Editorial: Congress: Pass energy tax credit
Op-Ed · May 11, 2012

American Renewable Energy Production Tax Credit Extension Act, which can help businesses like Acciona Windpower in West Branch, is stalled in committee. It has been there since Nov. 2.

The House Ways and Means Committee needs to move on HR 3307, get it to the House floor and onward to the Senate and White House, giving alternative energy companies the stability and certainty investors greatly desire.

Wind power needs time. The technology works, and its cost is very close to coal. According to Pure Energy Systems Wiki, coal costs 4.8 to 5.5 cents to produce one kilowatt hour. Wind is between 4 and 6 cents.

And the PTC, in place since 1992, has been working. According to the U.S. Department of Energy, in 1999, America had only 15 states with the ability to produce up to 2,472 megawatts of electricity. In 2011, that increased to 39 states producing 46,919 MW.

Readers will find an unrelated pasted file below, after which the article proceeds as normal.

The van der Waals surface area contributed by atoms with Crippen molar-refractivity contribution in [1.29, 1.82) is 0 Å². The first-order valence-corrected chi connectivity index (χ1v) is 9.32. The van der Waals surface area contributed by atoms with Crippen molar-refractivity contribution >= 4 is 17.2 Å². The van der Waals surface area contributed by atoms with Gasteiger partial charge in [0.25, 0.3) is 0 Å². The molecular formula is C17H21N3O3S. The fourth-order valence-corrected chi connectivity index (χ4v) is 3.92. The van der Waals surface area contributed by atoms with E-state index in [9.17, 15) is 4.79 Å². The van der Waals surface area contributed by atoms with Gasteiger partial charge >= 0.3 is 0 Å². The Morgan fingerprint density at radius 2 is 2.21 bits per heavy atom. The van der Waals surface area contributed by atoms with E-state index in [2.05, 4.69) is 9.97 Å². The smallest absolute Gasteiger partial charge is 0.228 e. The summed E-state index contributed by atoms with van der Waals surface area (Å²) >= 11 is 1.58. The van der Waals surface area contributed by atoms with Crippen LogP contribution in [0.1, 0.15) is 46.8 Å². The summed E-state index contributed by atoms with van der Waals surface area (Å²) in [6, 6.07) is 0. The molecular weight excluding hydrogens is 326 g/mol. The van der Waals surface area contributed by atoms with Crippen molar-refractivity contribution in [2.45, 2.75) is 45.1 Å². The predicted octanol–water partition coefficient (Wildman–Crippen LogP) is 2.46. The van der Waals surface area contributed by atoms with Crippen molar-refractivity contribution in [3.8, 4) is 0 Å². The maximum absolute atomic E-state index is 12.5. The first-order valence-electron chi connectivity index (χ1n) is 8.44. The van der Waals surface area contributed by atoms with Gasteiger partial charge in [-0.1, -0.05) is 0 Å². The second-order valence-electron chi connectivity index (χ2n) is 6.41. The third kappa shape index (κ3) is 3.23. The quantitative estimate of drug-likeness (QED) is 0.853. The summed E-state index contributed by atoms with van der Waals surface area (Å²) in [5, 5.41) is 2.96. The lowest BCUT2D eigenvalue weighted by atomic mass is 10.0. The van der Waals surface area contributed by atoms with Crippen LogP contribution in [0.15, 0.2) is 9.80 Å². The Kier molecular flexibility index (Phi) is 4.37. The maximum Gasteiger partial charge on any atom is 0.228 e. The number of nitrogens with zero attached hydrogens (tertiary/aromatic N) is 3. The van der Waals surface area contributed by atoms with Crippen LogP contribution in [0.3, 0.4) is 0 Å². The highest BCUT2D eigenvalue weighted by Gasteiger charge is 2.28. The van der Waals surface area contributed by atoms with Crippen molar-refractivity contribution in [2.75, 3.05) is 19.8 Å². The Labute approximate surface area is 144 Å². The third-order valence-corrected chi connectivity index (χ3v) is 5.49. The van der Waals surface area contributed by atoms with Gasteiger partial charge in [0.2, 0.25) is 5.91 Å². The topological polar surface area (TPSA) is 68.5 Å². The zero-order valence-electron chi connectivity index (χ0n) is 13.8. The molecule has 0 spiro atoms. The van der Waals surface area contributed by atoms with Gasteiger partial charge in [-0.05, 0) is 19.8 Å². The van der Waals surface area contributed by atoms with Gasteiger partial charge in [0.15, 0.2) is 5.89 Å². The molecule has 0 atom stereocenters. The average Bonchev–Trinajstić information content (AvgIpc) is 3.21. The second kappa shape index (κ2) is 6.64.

But that still pales in comparison to coal, which in 2009 accounted for more than 314,000 megawatts in the United States. U.S. Sens. Chuck Grassley, R, and Tom Harkin, D, of Iowa joined in a statement with other senators which points out that in the past five years, 35 percent of new electric generation in the United States comes from wind.

Clean energy is in our national interest, reducing our reliance on coal and, thus, producing fewer carbon emissions. U.S. Rep. Dave Loebsack, D-Iowa City, in a letter to ranking members of the Ways and Means committee, notes that 40,000 MW of windpower supplants 83.5 million tons of carbon pollution.

His letter also notes that in the years where the PTC was not renewed, wind turbine installation dropped between 79 and 93 percent.

Of all the alternative energy possibilities, including hydro and solar, wind is the least expensive to produce. But companies need to build more turbines and create more profit to be able to afford to expand at a significant rate.

Thankfully, Acciona has enough business right now to fill orders into next year, but they are for wind farms outside of the United States.

After that, both Acciona and other wind energy companies, face uncertainty. The U.S. Congress needs to act on the PTC to extend it through 2016.

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